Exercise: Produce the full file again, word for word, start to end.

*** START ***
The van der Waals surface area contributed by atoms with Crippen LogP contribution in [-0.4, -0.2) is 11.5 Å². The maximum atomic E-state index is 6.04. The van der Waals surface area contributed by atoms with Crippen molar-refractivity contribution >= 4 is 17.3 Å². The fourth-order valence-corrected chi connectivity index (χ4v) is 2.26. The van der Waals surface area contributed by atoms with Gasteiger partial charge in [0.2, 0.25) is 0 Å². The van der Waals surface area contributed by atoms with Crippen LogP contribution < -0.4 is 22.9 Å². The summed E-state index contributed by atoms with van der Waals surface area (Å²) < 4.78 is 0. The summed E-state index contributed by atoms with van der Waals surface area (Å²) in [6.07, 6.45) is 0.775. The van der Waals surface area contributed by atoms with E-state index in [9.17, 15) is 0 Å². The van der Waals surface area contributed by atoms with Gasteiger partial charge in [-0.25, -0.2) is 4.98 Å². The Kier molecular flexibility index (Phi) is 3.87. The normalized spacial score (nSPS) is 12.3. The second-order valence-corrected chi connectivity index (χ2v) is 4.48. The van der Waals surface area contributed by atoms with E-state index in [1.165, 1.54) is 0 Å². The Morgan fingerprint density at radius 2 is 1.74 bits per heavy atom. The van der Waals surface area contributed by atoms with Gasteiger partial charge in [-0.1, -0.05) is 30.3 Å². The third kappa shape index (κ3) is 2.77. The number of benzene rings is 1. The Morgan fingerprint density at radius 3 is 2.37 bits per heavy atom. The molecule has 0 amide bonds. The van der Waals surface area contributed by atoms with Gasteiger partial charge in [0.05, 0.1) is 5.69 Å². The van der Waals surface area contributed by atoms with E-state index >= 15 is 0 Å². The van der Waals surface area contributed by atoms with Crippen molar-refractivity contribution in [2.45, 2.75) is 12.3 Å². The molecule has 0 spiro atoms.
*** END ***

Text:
The van der Waals surface area contributed by atoms with Crippen LogP contribution in [-0.4, -0.2) is 11.5 Å². The maximum atomic E-state index is 6.04. The van der Waals surface area contributed by atoms with Crippen molar-refractivity contribution >= 4 is 17.3 Å². The fourth-order valence-corrected chi connectivity index (χ4v) is 2.26. The van der Waals surface area contributed by atoms with Gasteiger partial charge in [0.2, 0.25) is 0 Å². The van der Waals surface area contributed by atoms with Crippen LogP contribution < -0.4 is 22.9 Å². The summed E-state index contributed by atoms with van der Waals surface area (Å²) < 4.78 is 0. The summed E-state index contributed by atoms with van der Waals surface area (Å²) in [6.07, 6.45) is 0.775. The van der Waals surface area contributed by atoms with E-state index in [9.17, 15) is 0 Å². The van der Waals surface area contributed by atoms with Gasteiger partial charge in [-0.25, -0.2) is 4.98 Å². The Kier molecular flexibility index (Phi) is 3.87. The normalized spacial score (nSPS) is 12.3. The second-order valence-corrected chi connectivity index (χ2v) is 4.48. The van der Waals surface area contributed by atoms with E-state index in [1.165, 1.54) is 0 Å². The Morgan fingerprint density at radius 2 is 1.74 bits per heavy atom. The van der Waals surface area contributed by atoms with Gasteiger partial charge in [-0.1, -0.05) is 30.3 Å². The third kappa shape index (κ3) is 2.77. The number of benzene rings is 1. The Morgan fingerprint density at radius 3 is 2.37 bits per heavy atom. The molecule has 0 amide bonds. The van der Waals surface area contributed by atoms with Gasteiger partial charge in [0.05, 0.1) is 5.69 Å². The van der Waals surface area contributed by atoms with E-state index >= 15 is 0 Å². The van der Waals surface area contributed by atoms with Crippen molar-refractivity contribution in [2.45, 2.75) is 12.3 Å². The molecule has 0 spiro atoms.